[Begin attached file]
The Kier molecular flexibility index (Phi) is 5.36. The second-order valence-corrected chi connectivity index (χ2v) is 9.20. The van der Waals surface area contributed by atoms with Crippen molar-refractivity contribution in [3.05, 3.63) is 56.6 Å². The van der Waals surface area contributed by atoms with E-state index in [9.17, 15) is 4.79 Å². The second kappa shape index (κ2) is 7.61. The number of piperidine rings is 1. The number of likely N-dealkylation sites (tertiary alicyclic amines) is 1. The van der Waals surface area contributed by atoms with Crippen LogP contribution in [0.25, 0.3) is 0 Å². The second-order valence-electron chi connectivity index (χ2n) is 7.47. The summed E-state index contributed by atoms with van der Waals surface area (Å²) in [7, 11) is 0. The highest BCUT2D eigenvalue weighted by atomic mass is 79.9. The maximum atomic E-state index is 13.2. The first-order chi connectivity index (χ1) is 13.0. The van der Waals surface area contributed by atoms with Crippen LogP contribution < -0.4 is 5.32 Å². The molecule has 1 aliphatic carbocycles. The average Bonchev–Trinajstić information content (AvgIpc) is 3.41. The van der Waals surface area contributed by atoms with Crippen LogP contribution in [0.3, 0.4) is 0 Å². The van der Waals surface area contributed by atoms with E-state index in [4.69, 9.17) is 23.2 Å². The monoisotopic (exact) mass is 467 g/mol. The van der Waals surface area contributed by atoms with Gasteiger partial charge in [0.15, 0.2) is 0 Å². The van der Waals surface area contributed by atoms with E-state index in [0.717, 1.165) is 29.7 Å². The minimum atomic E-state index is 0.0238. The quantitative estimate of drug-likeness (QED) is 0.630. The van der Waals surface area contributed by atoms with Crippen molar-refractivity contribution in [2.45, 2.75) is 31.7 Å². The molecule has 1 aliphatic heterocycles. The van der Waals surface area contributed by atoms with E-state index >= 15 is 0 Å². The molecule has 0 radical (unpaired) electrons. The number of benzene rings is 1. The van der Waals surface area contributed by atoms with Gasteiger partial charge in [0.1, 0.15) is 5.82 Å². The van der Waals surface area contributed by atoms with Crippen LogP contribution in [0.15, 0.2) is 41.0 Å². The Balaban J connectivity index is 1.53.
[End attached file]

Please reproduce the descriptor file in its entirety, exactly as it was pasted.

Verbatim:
The Kier molecular flexibility index (Phi) is 5.36. The second-order valence-corrected chi connectivity index (χ2v) is 9.20. The van der Waals surface area contributed by atoms with Crippen molar-refractivity contribution in [3.05, 3.63) is 56.6 Å². The van der Waals surface area contributed by atoms with E-state index in [9.17, 15) is 4.79 Å². The second kappa shape index (κ2) is 7.61. The number of piperidine rings is 1. The number of likely N-dealkylation sites (tertiary alicyclic amines) is 1. The van der Waals surface area contributed by atoms with Crippen LogP contribution in [0.25, 0.3) is 0 Å². The second-order valence-electron chi connectivity index (χ2n) is 7.47. The summed E-state index contributed by atoms with van der Waals surface area (Å²) in [7, 11) is 0. The highest BCUT2D eigenvalue weighted by atomic mass is 79.9. The maximum atomic E-state index is 13.2. The first-order chi connectivity index (χ1) is 13.0. The van der Waals surface area contributed by atoms with Crippen LogP contribution < -0.4 is 5.32 Å². The molecule has 1 aliphatic carbocycles. The average Bonchev–Trinajstić information content (AvgIpc) is 3.41. The van der Waals surface area contributed by atoms with Crippen LogP contribution in [0.3, 0.4) is 0 Å². The van der Waals surface area contributed by atoms with E-state index in [4.69, 9.17) is 23.2 Å². The monoisotopic (exact) mass is 467 g/mol. The van der Waals surface area contributed by atoms with Gasteiger partial charge in [0.15, 0.2) is 0 Å². The van der Waals surface area contributed by atoms with E-state index in [0.717, 1.165) is 29.7 Å². The minimum atomic E-state index is 0.0238. The quantitative estimate of drug-likeness (QED) is 0.630. The van der Waals surface area contributed by atoms with Crippen molar-refractivity contribution in [2.45, 2.75) is 31.7 Å². The molecule has 1 aliphatic heterocycles. The van der Waals surface area contributed by atoms with E-state index >= 15 is 0 Å². The molecule has 0 radical (unpaired) electrons. The number of benzene rings is 1. The van der Waals surface area contributed by atoms with Gasteiger partial charge in [0.1, 0.15) is 5.82 Å². The van der Waals surface area contributed by atoms with Crippen LogP contribution in [0.15, 0.2) is 41.0 Å². The Balaban J connectivity index is 1.53.